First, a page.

Financial Planning Friday: Summer Tips for Raising Financially Smart Kids

June 23rd, 2017 by Anchor Bay Capital's Investment Team

Summer is here!  At this point in June, most of us have adjusted to those younger humans that are around the house more now that school is out!  Whether you have kids that are home from college or in the early years of elementary, you are most likely getting to spend a little more quality time with them during these next few months.  While our attention is mostly on Summer fun, now is a great time to teach your kids some fundamental money lessons!  Here are some ideas:


Elementary Age:


I think the focus with teaching elementary age kids about money should typically be focused on responsibility and learning smart financial decisions.  It is good to start with learning how much things cost.


Activity: Helping with groceries.


What to do:  Make a grocery list with your children by having them look through the pantry and fridge to see what is needed.  Divide the list so that the child is responsible for certain items.  At the store help the child find the item and cost.  Help the child compare brands to see the difference between brand names and generic items.  As the item is selected have the child write down the cost and total up their list at the end to see how much their list will cost them. (A bonus activity may be to help the child find coupons for their items so that they can see how to save money.)  I’ve found this is a simple activity that can teach a child the value of money for everyday necessities.


 Middle School Age:


I think this is a great age to get kids excited about saving money.  If they don’t have one already, they need some type of savings account.  This is also a great time to start learning about compound interest. 


Activity: Financial Vision Board


What to do:  Help your kids create a vision board to visualize something they want in the future.  If you have never used a vision board, it is simply a visual with pictures, words, etc. representing future goals.  They can create, go online, cut out of magazines, anything that will show a visual.  Start with the question, “By the time you are an adult, think about things you would like to get, places you would like to go, or things you would like to do.”  Once they are finished, on the back of the vision board, they should write down each vision and the cost next to it.  (This is where you may need to help a bit.)  Then they should decide which vision is most important and mark that one with the number 1.  Use this vision to teach how long they would have to save to get there.  There is a great compound interest calculator here:


This is a great way to teach savings motivation, planning, and financial priorities.


High School Age and Beyond:


As your kids mature and maybe have some money of their own, you should get them more involved with advanced decision making.  This is the time to learn about budgeting, cash flow, risk and return.  Use the latest technology to get them looking at their money!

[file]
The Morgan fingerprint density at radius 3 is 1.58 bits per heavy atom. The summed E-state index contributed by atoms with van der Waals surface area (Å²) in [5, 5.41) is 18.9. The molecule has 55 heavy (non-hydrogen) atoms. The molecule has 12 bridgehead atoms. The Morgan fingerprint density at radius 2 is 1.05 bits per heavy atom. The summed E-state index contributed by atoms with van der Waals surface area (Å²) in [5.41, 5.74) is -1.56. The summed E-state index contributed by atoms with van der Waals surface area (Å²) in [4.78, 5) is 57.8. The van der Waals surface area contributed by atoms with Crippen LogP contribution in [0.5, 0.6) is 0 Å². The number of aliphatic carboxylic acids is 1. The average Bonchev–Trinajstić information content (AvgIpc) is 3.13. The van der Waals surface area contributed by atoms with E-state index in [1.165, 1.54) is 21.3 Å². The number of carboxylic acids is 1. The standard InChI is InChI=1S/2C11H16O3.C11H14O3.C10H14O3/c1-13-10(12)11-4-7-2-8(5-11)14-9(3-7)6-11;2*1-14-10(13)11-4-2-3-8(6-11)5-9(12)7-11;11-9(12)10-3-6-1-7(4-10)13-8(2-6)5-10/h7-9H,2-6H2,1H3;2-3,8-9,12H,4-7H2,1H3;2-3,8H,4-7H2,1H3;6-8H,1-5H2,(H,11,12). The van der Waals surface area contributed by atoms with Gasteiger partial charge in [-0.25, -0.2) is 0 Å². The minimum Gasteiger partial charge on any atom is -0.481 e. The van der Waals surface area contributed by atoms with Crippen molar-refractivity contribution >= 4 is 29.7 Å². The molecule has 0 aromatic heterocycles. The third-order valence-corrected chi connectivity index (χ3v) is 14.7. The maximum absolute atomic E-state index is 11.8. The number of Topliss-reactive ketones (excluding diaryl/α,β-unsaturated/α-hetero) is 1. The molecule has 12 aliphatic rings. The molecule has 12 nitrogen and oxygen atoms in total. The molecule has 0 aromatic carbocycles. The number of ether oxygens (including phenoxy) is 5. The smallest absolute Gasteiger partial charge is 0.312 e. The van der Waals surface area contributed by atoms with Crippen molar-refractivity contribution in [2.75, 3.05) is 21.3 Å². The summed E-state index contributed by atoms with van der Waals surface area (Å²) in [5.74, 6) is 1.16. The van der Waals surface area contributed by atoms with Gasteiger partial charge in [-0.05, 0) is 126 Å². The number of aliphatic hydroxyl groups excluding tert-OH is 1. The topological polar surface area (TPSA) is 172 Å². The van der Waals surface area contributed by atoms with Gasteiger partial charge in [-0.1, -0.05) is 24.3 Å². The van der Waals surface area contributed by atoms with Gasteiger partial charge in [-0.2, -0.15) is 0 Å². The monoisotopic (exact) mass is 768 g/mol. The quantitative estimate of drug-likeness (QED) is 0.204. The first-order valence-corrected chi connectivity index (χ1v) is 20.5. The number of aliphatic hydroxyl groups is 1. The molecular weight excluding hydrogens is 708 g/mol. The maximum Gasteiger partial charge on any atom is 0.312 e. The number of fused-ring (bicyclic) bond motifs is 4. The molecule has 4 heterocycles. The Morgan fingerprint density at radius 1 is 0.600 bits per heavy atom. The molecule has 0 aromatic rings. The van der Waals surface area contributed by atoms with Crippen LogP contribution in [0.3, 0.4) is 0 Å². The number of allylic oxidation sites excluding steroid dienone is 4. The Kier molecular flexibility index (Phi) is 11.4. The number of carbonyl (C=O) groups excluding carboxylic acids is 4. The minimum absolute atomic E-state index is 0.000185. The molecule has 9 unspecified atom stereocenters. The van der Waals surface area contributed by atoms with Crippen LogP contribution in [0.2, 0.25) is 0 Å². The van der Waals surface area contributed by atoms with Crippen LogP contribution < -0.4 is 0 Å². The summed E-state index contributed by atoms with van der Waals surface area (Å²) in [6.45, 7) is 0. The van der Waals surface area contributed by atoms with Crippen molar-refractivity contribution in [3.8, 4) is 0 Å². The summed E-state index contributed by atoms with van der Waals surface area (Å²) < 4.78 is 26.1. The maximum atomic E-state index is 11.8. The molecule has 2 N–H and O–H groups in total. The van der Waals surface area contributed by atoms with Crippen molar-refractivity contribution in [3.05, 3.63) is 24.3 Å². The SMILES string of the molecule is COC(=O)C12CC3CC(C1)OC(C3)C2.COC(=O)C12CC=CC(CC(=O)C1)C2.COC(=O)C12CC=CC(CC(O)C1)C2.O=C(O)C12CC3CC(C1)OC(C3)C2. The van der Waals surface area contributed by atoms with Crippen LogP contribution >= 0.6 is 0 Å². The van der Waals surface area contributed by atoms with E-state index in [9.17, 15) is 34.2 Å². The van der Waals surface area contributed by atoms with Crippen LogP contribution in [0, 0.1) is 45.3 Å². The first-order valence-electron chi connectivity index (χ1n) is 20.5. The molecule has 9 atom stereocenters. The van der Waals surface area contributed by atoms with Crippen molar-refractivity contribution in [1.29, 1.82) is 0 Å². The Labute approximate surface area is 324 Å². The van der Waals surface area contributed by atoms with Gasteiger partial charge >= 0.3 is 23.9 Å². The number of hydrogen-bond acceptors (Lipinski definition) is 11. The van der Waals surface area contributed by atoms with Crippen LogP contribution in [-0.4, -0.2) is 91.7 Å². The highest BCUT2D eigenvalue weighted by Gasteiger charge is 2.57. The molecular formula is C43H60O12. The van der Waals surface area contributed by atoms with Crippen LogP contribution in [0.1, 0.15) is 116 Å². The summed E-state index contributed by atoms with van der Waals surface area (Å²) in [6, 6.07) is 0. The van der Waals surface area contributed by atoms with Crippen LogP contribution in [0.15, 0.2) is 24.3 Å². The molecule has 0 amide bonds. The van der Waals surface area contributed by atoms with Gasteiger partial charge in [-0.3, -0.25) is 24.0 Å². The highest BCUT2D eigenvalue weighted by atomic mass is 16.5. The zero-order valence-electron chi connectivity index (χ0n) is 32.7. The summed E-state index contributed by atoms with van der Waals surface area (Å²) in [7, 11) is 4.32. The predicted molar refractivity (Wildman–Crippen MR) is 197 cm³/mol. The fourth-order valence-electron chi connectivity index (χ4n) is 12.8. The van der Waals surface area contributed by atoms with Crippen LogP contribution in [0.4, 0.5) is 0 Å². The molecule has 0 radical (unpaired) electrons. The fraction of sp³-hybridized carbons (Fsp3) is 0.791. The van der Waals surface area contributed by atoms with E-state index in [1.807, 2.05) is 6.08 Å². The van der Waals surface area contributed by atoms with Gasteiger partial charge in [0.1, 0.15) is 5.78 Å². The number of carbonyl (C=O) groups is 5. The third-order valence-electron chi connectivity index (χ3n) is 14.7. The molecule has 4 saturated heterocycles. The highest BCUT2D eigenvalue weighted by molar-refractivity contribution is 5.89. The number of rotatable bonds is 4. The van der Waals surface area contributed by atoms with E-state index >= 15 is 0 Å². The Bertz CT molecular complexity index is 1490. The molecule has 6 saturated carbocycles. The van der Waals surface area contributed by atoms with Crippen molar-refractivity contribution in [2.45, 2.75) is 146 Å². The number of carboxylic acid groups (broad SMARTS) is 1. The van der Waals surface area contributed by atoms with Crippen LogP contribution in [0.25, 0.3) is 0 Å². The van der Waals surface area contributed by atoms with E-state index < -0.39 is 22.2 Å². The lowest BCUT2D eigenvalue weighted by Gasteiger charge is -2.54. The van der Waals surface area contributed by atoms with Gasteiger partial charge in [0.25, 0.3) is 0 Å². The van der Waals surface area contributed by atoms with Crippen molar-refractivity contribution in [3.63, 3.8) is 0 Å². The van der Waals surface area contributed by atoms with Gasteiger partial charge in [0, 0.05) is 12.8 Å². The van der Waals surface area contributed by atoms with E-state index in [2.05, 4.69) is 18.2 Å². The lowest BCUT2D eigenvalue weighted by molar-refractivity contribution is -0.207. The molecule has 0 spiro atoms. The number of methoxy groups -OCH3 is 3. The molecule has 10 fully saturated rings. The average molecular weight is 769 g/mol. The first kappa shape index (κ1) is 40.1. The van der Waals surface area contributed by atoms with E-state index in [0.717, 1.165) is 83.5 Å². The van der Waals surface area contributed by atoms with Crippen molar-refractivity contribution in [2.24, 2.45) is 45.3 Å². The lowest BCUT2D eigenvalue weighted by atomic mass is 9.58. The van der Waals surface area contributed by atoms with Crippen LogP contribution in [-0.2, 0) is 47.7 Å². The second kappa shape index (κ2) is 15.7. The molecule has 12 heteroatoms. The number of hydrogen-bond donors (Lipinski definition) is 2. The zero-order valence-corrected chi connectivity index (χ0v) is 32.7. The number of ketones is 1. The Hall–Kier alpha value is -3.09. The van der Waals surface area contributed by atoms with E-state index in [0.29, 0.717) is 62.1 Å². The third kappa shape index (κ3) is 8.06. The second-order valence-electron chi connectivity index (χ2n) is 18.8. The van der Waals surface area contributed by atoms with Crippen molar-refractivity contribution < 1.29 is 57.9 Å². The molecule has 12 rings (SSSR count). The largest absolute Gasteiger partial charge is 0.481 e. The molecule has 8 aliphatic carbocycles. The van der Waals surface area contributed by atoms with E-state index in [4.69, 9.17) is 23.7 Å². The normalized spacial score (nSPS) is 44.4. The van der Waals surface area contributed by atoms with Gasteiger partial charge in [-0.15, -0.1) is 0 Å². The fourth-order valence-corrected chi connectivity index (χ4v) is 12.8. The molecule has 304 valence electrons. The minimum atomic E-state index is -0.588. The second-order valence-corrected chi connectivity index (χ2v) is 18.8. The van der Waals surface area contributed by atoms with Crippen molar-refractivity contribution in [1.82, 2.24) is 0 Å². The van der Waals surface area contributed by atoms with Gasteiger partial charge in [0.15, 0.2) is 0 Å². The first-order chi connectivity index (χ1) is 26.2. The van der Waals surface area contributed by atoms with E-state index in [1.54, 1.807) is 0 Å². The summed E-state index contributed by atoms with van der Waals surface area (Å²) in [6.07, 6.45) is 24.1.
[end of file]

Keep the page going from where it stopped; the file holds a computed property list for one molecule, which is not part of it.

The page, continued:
Activity: Financial Dashboard


What to do:  There are many apps right now that allow you to aggregate your financial accounts and see them on your phone or on your own personal website.  Contact us if you would like to get the Anchor Bay Financial Dashboard for your kids!  It’s totally free! I recommend helping your child set up their own dashboard and connect their spending and savings accounts.  The dashboard should have a budget tool that alerts them when they have over spent.  This is a great activity to challenge kids to make their money last longer.


Alternate Activity: Stock Research


What to do:  Have your child pick a company that they are interested in.  This can be a fun conversation by pointing out companies that they use everyday like Snapchat, Apple, EA Sports, etc.  Look up the company stock online to help them see the price, historical performance, etc.  Depending on your investment experience, you can get more in depth on the stock fundamentals or have a conversation with your advisor to help.  Create a hypothetical portfolio to track through the summer by allocating a fictional dollar amount to the stock.  There are several websites online that allow you to do this like Google Finance.  You can maybe offer your own incentives to the activity like if they make a certain amount of fictional money on their investment, they get a real dollar amount to invest for the long term.  This is a fun way to get your kids involved in investing by participating in the performance of the companies that they use.



There are many other ways to teach kids about money, but the most important is your example.  I was once told that as a parent you are an open book that your kids are reading on a daily basis.  What you say, do or feel about money will most likely have an effect on your kids and their own relationship with money.  If you need help, we are here to provide objective advice and get you on track so that you can raise financially responsible children.  Be creative and remember it’s Summer, so have fun!